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by Colleen Fraser

The Kindle from Amazon may be smaller than a laptop, but offers a comfortable sized screen for reading.
Photo by tsgreer;

The home of the Big Three is feeling the pinch of the decline in the auto industry, and the loss of advertising revenue means The Detroit News is in jeopardy.

The San Fransisco Examiner, once the cornerstone of William Randolf Hearst's media empire has declined in circulation over the years and now takes the form of a free daily tabloid. The San Francisco Chronicle could also go under, which would leave California’s fourth largest city without a source of daily print news and Seattle Post-Intelligencer has gone completely digital.

Canada, of course, has not been exempt from the economic crisis. CanWest, Canada’s biggest media conglomerate, is talking about the possibility of foreign ownership. There are hiring freezes, major cutbacks in content and a lot of nail biting around the newsrooms as some papers shrink in size.

I recently read the headline story from Time Magazine, How to Save Your Newspaper by Walter Isaacson. In a time of crumbing industries and billion dollar bailouts, daily papers in the United States are suffering like never before. While Isaacson blames much of the trouble of the industry on free online content, he said that perhaps the media should set up a micropayment plan, similar to ITunes, where you can purchase an article for under a quarter, or subscribe to whole papers for $5.00 a month. And for cable, viewers can pay extra for specialty news channels the same way they pay for movie channels. 

Most people scoff at the idea of paying for online news – and I was one of them. It feels like news should be for everyone and moreover, for free. But how can media outlets be expected to crank out content without a profit?

Amazon unveiled a product in 2007 that could be a flagship in pay-per-article media. The Kindle is a handheld ebook reader, which at first sounds just a fun as reading a novel on a computer screen. However, since the Kindle does not have a backlit screen, it does not cause the same eye strain monitors do.

Through Sprint’s cellular internet service, you can access’s bookstore anywhere, at anytime, for free without requiring a wireless internet connection, the company says. Readers can purchase a book and have it in their Kindle instantly, where it can hold up to 1,500 books. The battery, when not connected to the internet, can last up to two weeks. And if it needs to be replaced, Amazon is on the hook to do so – not the consumer.

The Kindle is being treated as a boost for the e-book industry. But could it transfer to saving the media?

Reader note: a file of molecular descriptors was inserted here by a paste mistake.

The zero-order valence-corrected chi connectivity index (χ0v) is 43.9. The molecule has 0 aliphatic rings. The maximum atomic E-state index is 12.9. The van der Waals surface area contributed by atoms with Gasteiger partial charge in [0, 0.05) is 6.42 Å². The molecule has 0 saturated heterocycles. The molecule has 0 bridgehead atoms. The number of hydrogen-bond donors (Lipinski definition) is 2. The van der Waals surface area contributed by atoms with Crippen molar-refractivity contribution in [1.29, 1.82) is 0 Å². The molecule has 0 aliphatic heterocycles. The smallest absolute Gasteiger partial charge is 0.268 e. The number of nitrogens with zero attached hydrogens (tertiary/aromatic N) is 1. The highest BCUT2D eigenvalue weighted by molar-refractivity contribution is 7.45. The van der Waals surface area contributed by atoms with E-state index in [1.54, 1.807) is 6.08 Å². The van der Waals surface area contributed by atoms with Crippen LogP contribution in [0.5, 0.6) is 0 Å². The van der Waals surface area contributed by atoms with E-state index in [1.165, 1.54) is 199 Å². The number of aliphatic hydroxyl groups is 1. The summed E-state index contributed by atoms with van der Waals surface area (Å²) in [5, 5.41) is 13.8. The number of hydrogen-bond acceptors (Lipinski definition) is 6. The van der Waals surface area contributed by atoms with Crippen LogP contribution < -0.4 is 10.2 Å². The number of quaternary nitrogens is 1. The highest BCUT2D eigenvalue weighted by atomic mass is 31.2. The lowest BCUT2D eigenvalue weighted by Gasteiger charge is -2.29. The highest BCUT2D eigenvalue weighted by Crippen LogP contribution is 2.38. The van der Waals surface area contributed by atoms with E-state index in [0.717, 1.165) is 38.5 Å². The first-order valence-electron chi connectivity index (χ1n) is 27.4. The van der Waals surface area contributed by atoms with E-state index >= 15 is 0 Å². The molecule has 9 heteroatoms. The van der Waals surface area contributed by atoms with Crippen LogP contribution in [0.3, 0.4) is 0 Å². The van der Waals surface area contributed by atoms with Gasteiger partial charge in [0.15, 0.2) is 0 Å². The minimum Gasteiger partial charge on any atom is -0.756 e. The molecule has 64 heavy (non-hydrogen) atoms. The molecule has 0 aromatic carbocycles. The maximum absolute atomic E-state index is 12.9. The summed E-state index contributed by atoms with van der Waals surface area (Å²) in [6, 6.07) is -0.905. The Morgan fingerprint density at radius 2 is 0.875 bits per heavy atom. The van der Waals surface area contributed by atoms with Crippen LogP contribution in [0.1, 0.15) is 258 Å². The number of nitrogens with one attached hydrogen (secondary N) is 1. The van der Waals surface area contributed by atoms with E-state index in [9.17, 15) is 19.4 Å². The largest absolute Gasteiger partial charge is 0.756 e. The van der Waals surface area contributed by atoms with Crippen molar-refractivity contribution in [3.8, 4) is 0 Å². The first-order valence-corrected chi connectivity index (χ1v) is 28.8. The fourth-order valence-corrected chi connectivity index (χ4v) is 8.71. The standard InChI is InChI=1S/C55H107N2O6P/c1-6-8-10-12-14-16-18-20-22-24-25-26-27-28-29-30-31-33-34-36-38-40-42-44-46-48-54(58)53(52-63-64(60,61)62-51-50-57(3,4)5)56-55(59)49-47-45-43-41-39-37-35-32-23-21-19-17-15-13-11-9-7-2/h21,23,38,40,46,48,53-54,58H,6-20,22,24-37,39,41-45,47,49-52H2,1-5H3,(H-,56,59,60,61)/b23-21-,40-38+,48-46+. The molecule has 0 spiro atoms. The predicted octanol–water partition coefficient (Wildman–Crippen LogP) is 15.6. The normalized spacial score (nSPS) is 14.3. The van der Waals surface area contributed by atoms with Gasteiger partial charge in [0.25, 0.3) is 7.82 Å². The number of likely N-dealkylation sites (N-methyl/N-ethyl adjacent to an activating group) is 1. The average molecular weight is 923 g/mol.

Most people have to use a computer for their job the majority of the day, so staring at a screen over your morning coffee is not as tempting as laying out a paper.

“I like the feeling of sitting down with my coffee in the morning and reading the paper,” said Lindsey Henley, a real estate appraiser that works from home. She goes on to say that she would never consider giving up books because of a connection to the physical feeling of it.

“I can’t give an e-book to my sister once I am done reading it. I like… the feel of the book, and holding it. Reading off of a screen just isn’t the same.”

However, if the Kindle does what it says, it should mimic newsprint and make it easy for people to adapt.

And for those concerned about the environment, using a product like the Kindle allows you to get your news while avoiding paper waste, reducing the amount of newsprint sent to the dump.  The Saskatchewan Waste Reduction Council estimates that newsprint accounts for 6.4% of waste paper, while in Saskatoon it is a whopping 17.4%. Although those numbers don’t seem that high, those percentages are dealing in tonnes of paper. When citizens here who are committed to recycling have to pay upwards of $100 a year for recycling, the price of the Kindle doesn’t seem that bad.

At $359 (USD) for the most recent version of the machine, it may take a long time to recoup your losses. However, as people catch on and they become more popular, their price will go down and more dailies and magazines will be available. Is it possible that this is the new(s) wave of the future?

Amazon offers magazine and daily newspaper subscriptions sent directly to your Kindle. The subscriptions are cheap ($13.99/month for New York Times, $1.49/month for Newsweek), paperless and can be archived and send for 10 cents to a computer with a printer if you feel the need.

If people are given the option to have their cheap subscriptions sent to them, no matter where they are, I think the Kindle offers a bright light in the fading glory of newspapers. The storing capabilities and the responsibility Amazon is taking by providing free wireless seem almost too good to be true. We may never know in Canada though.

When contacted by an INK reporter, Amazon customer service was less than forthcoming about the possibility of the Kindle coming to Canada. Hopefully, if the device can offer important alternatives to print, Amazon will make the decision to export it to Canada. Rogers Communications, with their towers Canada wide, is the only company at this time that could offer a similar service.





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